After a little searching I found that this Samuel Lount had a brother Gabriel, and he had a son Hiram Lount. Hiram had a daughter, Anne Marie who married Dr William Brereton.

Link to the Copland family page.

Many thanks to Faye Brereton Goodwin

The Ann Seppings Sampler

Rosemary Jewers 2016

In the early summer of 2014, I was due to take a party of some 30 people to visit Brinton Hall in North Norfolk. Before undertaking the journey, I decided to do a quick Internet search, to see if there was any new information about the Norfolk Brereton branch that might be of interest to the party. To my surprise I found the following information and a link to a 'Norfolk Darning Sampler', made by an Ann Brereton. The company selling the sampler were based in Philadelphia, America and they had obviously asked someone to carry out background history searches into whom Ann Brereton was, and to learn more about her family.

I was determined to find out more about this Ann, as I wondered if she was really related to the Brereton family of Brinton in Norfolk. Their branch already celebrated two renowned needlewomen. Firstly, Anna Margaretta Brereton nee Lloyd, who is well known for her bed hangings and secondly Anna's granddaughter, Mary Dowell nee Brereton, who had pieced together the extraordinary 41 foot sampler, comprising of 1000 patterns on 400 different canvas patches.

The link I found was for the image of the sampler and a link to the seller Amy Finkel of M Finkel and Daughter of Philadelphia. On their website it stated,
"An unusual Norfolk darning sampler is currently on offer by Amy Finkel of M Finkel and Daughter at samplings.com. As identified by a note penned by the maker's son, Thomas Seppings, the sampler is the c. 1816 work of Ann Brereton."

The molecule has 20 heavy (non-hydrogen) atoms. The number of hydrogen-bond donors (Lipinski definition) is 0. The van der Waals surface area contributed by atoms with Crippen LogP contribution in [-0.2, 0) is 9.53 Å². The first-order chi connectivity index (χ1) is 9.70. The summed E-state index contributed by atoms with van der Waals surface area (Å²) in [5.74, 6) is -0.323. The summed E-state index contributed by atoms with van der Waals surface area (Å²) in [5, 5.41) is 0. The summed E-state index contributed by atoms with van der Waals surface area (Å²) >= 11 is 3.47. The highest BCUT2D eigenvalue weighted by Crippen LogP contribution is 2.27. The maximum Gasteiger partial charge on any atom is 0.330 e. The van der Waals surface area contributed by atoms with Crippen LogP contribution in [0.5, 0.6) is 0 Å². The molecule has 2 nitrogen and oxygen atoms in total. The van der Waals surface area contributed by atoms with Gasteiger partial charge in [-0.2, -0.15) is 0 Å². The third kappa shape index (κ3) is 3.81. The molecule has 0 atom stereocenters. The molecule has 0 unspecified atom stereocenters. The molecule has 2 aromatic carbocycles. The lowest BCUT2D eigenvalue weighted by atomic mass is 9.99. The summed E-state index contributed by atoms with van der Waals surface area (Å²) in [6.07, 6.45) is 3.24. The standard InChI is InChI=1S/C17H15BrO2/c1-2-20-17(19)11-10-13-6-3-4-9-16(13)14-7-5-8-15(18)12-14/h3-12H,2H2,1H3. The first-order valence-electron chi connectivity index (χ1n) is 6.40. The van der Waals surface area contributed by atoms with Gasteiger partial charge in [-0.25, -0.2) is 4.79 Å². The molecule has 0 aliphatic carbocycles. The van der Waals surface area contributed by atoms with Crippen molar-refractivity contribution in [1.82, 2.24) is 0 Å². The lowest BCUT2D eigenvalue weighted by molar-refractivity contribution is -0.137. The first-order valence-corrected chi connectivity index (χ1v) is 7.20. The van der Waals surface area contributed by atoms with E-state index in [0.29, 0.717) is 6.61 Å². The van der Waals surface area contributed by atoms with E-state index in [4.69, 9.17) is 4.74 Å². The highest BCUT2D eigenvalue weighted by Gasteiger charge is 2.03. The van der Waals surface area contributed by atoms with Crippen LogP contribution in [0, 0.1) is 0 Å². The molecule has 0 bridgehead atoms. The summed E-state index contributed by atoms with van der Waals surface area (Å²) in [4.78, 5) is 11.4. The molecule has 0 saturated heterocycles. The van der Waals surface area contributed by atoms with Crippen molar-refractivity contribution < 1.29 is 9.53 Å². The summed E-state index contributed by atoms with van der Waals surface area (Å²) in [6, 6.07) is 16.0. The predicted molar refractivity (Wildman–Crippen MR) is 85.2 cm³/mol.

On the Hudson Valley site there is also a photo of the backplate and a note written by Ann's son Thomas Seppings. 'Worked by Ann Brereton my dear mother when a child aged 9 years (1816) Thos Seppings July 1850.'

The Hudson Valley website then describes the sampler and the background information – some of which I have selected here, it was posted on 29th March 2014 by Joanne.

"Highly inventive birds/insects accentuated by metallic threads and egg-shaped darning patches on this work are unique among thus far identified Norfolk darning samplers. The only comparison might be the birds and insects worked with metallic threads in the unsigned sampler from the Feller Collection pictured on page 304 of Imitation and Improvement: The Norfolk Sampler Tradition."
 "The Brereton family was originally from Cheshire. In Norfolk the original family seat was at Letheringsett near Fakenham until it was acquired by the William Hardy family in the mid 1770's. In the 18th and 19th centuries branches of the Brereton and Seppings families were intermarried, making absolute identification of this samplermaker difficult. There is little doubt that she was probably from the area around Fakenham, about 25 miles northwest of Norwich, and two villages to the east/northeast of Fakenham -- Brinton and Briningham. Brinton Hall, a Georgian house in the village of that name, was rebuilt in 1822 by the Brereton family"
"In this part of Norfolk, as in other rural communities, business associations were strengthened by ties of kinship. For example The UK Register of Duties Paid for Apprentices' Indentures records that in 1770 a Thomas Seppings was apprenticed to John Brereton of Brinton, a Norfolk mercer."

When I first found the sampler advertisement, I spent ages searching, trying to make the family connection. To begin with, I found it impossible, because of the date on the back of the backplate - 1816. I knew that Ann Brereton, 1756-1840 was the daughter of Shovell Brereton and Mary Middleton. Shovell and Mary had four daughters, Ann, Cicely, Mary and Elizabeth, because they only had daughters, after Shovell's death, his brother, John and his descendants inherited Brinton.